Northern Ireland’s government collapsed Monday in the wake of a $1.4 billion dollar green energy scandal recently uncovered by whistleblowers.
Martin McGuinness, Sinn Fein leader, resigned as deputy first minister early last week, but his party refused to replace him Monday in Northern Ireland’s devolved parliament. The rebuke will dissolve Northern Ireland’s government and force new elections. The Sinn Fein-led governing coalition was supposed to stay in power until May, 2021.
The government collapsed due to a scandal involving its Renewable Heat Incentive (RHI), which intended to encourage businesses to use green energy as fuel, but instead paid businesses to burn fuel and cost U.K. taxpayers more than $1.4 billion, according to whistleblowers. The scheme was originally intended to cost only $40 million, but it ended up going 45 times over its initial cost projections due to loopholes. The scheme paid for biomass boilers, burning wood pellets, solar thermal power or heat pumps.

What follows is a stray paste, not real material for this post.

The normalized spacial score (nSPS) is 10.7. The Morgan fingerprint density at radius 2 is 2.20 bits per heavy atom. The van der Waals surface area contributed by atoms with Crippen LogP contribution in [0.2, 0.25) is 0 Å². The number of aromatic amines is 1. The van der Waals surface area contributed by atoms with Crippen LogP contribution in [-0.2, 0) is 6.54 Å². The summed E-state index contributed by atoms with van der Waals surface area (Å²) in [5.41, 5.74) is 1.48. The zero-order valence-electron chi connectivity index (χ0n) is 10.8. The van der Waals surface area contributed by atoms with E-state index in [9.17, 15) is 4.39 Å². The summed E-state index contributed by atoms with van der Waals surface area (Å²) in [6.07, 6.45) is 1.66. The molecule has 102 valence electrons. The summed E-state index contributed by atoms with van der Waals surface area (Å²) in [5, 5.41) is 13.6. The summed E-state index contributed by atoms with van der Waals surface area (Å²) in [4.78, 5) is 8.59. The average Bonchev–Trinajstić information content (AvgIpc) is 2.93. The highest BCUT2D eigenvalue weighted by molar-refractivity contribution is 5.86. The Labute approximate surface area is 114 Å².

Britain itself had a similar scheme, but with a much lower potential payout. A business using RHI could collect a maximum of about $237,000 over 20 years abusing the system, but the same company in Northern Ireland could earn about $1.1 billion.
A whistleblower claimed they were able to manipulate the program in Northern Ireland to receive about $200 dollars in subsidies for every $120 they spent on green fuel heating an empty shed, according to The Times. A report by Northern Ireland’s auditor-general backed up this claim, and acknowledged that some individuals may have reaped about $1.1 million in profits though the scheme.
Great Britain faces another serious and entirely unrelated green energy scandal in which an anaerobic digester power plant eligible for millions in subsidies killed thousands of fish. The plant discharged hundreds of thousands of gallons of toxic waste into an eight-mile stretch of river.
As a result of heavy subsidies and grants, Brits paid an average of 54 percent more for electricity than Americans paid last year. Expensive subsidies for green energy account for roughly 7 percent of British energy bills, according to government study released last July.
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